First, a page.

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NSW Ex Refusing to Engage in Property Settlement Negotiations - What to Do?

Discussion in 'Family Law Forum' started by DavidA2014, 5 January 2016.

  1. DavidA2014

    DavidA2014 Active Member

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    Hello. I left my wife in 2014 (after 15 years of marriage) & despite my best efforts, she will not engage in property settlement negotiations. She has a lawyer and I have had unpleasant experiences with two lawyers so far with no results or progress and now legal bills to pay.

    Because of bad decisions during our marriage, our assets = liabilities. I have personal debt that I incurred to move out in order to rent a place. I am also paying joint debts off. I also pay significant child support for teenage children who predominantly live with her. The family house needs to be sold in order to retire the joint debts.

    I earn roughly 3 1/2 times more than her and have 3 times more superannuation. I am prepared to lose some of my superannuation. Realistically, I'm prepared for a 60/40 or so split because of future needs. I'm trying to do everything I can within my control to progress things myself as I can't afford high legal costs. My mind is turning to putting an offer to her lawyer and also my disclosure requirements under Ch 13 of the Family law rules.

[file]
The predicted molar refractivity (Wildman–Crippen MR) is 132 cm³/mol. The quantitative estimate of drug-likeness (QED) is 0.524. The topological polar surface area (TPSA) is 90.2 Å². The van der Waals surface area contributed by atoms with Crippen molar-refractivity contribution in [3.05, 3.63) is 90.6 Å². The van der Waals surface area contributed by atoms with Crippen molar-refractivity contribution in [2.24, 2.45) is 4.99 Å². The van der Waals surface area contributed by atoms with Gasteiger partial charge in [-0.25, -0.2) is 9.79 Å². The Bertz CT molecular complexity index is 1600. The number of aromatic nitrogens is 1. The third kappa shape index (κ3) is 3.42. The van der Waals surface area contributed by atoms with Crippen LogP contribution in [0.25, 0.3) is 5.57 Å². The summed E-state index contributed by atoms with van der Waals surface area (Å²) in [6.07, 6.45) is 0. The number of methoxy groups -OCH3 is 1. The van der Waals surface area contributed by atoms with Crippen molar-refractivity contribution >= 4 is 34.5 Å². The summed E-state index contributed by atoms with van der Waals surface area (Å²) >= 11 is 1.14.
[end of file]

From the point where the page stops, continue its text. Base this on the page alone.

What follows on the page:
It would not make sense for either of us for this to go to court, however I feel I'm running out of options.

    Is there a checklist or examples with discharging disclosure? That is, is it statements and transactions for that period for everything or just balances? Also, can I lodge consent orders without the other party agreeing? Am I mad trying to do this all on my own and represent myself?

    Apologies if this is too much info, but I would really appreciate any help, suggestions or info.

    Many thanks.
     
  2. sammy01

    sammy01 Well-Known Member

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    Stop paying for stuff. Give her motivation to settle. While she is living in the house comfortably, why should she do anything? Risking the banks taking the house might motivate a change in attitude. Don't worry about your credit rating.

    Nope, you can't lodge consent orders the other party agreeing - consent orders mean both parties agree.

    As far as disclosure - Balances are fine...

    Doing it on your own... Look, for anything to be approved by the court, by way of asset division, both parties need independent legal advice. I reckon you can do everything up until you walk in the court doors yourself. Once it is off to court, get a solicitor. But you might be able to get it sorted by consent without that grief.
     
    DavidA2014 likes this.
  3. DavidA2014

    DavidA2014 Active Member

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    Thank you so much for replying and all that information and clarification - it really helps.
     

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